Rocha notes that in areas like the Caverna da Pedra Pintada (Painted Rock Cave), in Pará’s Monte Alegre State Park, some of the earliest human sites in the Americas have been recorded. Near the western Pará city of Santarém, the Taperinha archaeological site holds the oldest ceramics ever found on the continent.
600 kilometers of contaminated rivers
But these historical and cultural treasures are under serious threat from the spread of illegal mining activities.
On the Munduruku and Sai Cinza Indigenous reserves, in the mid-Tapajós region of southwestern Pará, illegal mining has devastated at least 632 kilometers (393 miles) of rivers since 2016. This figure marks a more than 2,000% increase over a five-year period.
The waterways most affected by the illegal mining are the various tributaries of the Tapajós. Studies carried out by the Oswaldo Cruz Foundation, Brazil’s leading public health research institute, have found that 100% of the Indigenous Munduruku people living in the region have high mercury levels in their bodies.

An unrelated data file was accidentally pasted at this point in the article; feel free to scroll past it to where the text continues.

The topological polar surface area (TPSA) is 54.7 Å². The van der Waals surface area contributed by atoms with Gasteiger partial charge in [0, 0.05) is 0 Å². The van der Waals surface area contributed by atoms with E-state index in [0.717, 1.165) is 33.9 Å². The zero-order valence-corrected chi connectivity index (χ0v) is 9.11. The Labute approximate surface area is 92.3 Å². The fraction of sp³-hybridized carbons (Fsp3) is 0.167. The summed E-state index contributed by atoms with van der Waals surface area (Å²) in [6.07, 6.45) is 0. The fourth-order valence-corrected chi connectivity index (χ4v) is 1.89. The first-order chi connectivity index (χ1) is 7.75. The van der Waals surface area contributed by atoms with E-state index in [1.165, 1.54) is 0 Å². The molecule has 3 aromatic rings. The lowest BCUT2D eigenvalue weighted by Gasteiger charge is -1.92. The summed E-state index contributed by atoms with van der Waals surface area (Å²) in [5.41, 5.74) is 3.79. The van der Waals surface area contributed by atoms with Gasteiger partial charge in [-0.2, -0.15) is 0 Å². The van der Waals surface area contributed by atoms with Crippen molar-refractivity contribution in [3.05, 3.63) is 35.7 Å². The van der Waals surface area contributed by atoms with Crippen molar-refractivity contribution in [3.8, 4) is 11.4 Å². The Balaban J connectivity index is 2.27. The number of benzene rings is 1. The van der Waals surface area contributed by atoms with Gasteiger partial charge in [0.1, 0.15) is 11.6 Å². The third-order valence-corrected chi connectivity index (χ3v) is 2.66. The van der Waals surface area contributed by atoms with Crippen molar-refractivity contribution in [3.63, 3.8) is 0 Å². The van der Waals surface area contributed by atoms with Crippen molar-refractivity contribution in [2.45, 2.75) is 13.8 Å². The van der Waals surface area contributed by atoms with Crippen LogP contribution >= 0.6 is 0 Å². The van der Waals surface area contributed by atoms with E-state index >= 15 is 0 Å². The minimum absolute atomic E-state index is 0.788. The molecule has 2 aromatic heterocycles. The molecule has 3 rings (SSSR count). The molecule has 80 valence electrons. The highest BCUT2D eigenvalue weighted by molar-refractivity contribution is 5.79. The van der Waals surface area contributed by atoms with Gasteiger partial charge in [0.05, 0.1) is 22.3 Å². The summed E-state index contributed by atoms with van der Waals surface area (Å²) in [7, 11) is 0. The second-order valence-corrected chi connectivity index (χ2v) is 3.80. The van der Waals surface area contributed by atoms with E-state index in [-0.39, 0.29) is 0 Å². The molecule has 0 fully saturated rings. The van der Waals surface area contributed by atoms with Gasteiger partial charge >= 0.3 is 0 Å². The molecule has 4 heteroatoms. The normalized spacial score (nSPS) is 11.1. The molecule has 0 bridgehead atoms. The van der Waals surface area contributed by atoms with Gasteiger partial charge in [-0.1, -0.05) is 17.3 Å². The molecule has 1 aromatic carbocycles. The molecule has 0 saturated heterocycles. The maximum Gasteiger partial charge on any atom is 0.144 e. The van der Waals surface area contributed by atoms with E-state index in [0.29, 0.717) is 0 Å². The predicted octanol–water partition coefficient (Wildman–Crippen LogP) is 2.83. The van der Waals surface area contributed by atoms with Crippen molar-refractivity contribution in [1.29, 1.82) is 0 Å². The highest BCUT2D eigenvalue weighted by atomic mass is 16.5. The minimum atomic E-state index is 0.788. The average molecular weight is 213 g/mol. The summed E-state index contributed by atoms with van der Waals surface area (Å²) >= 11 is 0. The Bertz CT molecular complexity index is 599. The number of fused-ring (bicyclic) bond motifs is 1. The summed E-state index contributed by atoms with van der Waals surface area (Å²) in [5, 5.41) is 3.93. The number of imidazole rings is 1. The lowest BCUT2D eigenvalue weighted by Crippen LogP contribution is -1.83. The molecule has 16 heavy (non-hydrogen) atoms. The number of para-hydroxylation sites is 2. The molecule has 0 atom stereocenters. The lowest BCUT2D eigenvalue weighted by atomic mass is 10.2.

“Mining has destroyed countless archaeological sites and done irreversible damage to the landscape,” Rocha says. “They tear apart all the layers of cultural soils that hold archaeological artifacts. It is a very, very violent process.”
But with mining activity racing ahead, and archaeological research hobbled by lack of funds, it’s now the illegal miners who are often first to uncover archaeological artifacts. “They dig and find artifacts, even wooden ones at times, which are very hard to come by. But it’s all lost,” Rocha says, adding there needs to be an evaluation of the cumulative impact of all the projects underway on the Tapajós.
These activities rarely defer to the Indigenous inhabitants’ rights to consultation or veto power, enshrined in Brazil’s ratification of the International Labour Organization’s Convention 169.
“The Tapajós River is a sacred river to us,” says Juarez Saw Munduruku, a chief whose village in the Sawré Muybu Indigenous Territory sits on an archaeological site rich in dark earth. “It was created by Karosakaybu [a sacred Munduruku ancestor]. Some Munduruku became fish, others became birds, other trees, others pigs. We know how the river was made, and it has a relationship to our history and the history of the forest.”